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1.  The Diagnostic Value of B-Mode Sonography in Differentiation of Malignant and Benign Tumors of the Parotid Gland 
Different imaging modalities are used to evaluate salivary gland diseases, including tumors. Ultrasonography (US) is the preferred method on account of its ease of use, affordability, safety profile, and good tolerance among patients. The aim of this study was to evaluate the role of US in differentiating malignant from benign parotid tumors, in the context of previous controversy in the literature on this subject.
Materials and Methods:
A cross-sectional study was performed in patients who presented to Qaem Medical Center with parotid masses and who were candidates for parotidectomy between June 2013 and January 2015. Patients were initially referred for a diagnostic US of the parotid. US examinations were performed and sonographic features were reported. The tumors were then classified as benign or malignanton the basis of literature descriptions of the US features of parotid tumors, and were next diagnosed pathologically. The sensitivity, specificity, positive predictive value, and negative predictive value of US for the purpose of differentiating malignant from benign tumors were then calculated.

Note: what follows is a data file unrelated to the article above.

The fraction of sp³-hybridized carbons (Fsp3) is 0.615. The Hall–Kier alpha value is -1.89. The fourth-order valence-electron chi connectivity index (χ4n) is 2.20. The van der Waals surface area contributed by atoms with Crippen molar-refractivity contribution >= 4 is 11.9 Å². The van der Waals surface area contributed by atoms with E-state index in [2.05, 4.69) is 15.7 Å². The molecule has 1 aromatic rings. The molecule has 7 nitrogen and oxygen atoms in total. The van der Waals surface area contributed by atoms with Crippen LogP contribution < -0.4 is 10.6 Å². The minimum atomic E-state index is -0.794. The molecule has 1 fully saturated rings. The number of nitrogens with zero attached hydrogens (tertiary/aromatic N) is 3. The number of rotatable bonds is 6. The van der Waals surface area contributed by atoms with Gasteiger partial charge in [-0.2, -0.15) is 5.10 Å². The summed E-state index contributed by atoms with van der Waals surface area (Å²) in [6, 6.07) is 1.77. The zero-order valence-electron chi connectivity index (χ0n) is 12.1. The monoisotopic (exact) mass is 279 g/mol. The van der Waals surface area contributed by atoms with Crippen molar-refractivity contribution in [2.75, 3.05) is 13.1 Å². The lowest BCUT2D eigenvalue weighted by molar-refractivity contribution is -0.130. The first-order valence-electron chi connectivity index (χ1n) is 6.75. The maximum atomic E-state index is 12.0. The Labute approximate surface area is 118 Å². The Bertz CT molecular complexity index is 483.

Twenty-eight patients (aged 18–92 years) underwent US of parotid masses. Twenty-three tumors were diagnosed as benign and five were diagnosed as malignant. The final histopathologic examination showed 21 benign and seven malignant tumors. The sensitivity, specificity, positive predictive value, and negative predictive value of US for differentiating malignant from benign tumors were calculated as 57%, 95%, 80%, and 87%, respectively.
US has a high specificity in differentiating between malignant and benign tumors. However, fine needle aspiration or core needle biopsy is advocated for an exact diagnosis.
PMCID: PMC5045700  PMID: 27738606
Benign tumor; Malignant tumor; Parotid; Ultrasonography
2.  Distance between Anterior Commissure and the First Tracheal Ring: An Important New Clinical Laryngotracheal Measurement  
The distance between the anterior commissure of the larynx and the first tracheal ring (AC.T. distance) is of great importance in laryngotracheal surgeries. The amount of narrowing of the subglottic airway is used as a quantitative mean to determine whether the lesion is subglottic or has extended to the trachea and therefore helps in the prediction of the final prognosis.
Materials and Methods:
In this study, the larynx was exposed by direct laryngoscopy under general anesthesia. The case was considered to be difficult because the exposure did not optimally reveal the anterior commissure, therefore a cricoid tape or anterior commissure laryngoscope was used. A zero degree Hopkins lens was used to view the anterior commissure and the first tracheal ring. Special markers were used to mark the two points with the distance between those being considered as the AC.T. distance. The relationship between AC.T. distance and the patient's age, sex, BMI, and laryngeal exposure condition during laryngoscopy was also studied.